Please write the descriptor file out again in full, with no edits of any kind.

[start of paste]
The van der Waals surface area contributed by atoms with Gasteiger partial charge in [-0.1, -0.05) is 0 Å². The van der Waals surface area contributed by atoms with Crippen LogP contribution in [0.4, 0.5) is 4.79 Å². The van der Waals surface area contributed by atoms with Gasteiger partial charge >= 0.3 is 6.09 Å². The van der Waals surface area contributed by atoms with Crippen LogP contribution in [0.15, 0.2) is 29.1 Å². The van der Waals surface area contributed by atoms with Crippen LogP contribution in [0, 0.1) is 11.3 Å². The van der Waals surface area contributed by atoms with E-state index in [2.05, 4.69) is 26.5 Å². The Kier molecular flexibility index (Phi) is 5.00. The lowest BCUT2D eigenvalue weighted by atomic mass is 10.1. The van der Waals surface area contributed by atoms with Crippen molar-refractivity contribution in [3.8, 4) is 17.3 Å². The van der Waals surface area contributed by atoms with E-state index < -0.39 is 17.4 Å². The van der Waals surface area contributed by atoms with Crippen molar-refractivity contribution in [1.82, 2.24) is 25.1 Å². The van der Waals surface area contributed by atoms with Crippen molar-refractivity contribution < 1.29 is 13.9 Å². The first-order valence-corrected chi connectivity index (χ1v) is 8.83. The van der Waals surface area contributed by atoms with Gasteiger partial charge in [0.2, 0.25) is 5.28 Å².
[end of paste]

The van der Waals surface area contributed by atoms with Gasteiger partial charge in [-0.1, -0.05) is 0 Å². The van der Waals surface area contributed by atoms with Crippen LogP contribution in [0.4, 0.5) is 4.79 Å². The van der Waals surface area contributed by atoms with Gasteiger partial charge >= 0.3 is 6.09 Å². The van der Waals surface area contributed by atoms with Crippen LogP contribution in [0.15, 0.2) is 29.1 Å². The van der Waals surface area contributed by atoms with Crippen LogP contribution in [0, 0.1) is 11.3 Å². The van der Waals surface area contributed by atoms with E-state index in [2.05, 4.69) is 26.5 Å². The Kier molecular flexibility index (Phi) is 5.00. The lowest BCUT2D eigenvalue weighted by atomic mass is 10.1. The van der Waals surface area contributed by atoms with Crippen molar-refractivity contribution in [3.8, 4) is 17.3 Å². The van der Waals surface area contributed by atoms with E-state index < -0.39 is 17.4 Å². The van der Waals surface area contributed by atoms with Crippen molar-refractivity contribution in [1.82, 2.24) is 25.1 Å². The van der Waals surface area contributed by atoms with Crippen molar-refractivity contribution < 1.29 is 13.9 Å². The first-order valence-corrected chi connectivity index (χ1v) is 8.83. The van der Waals surface area contributed by atoms with Gasteiger partial charge in [0.2, 0.25) is 5.28 Å².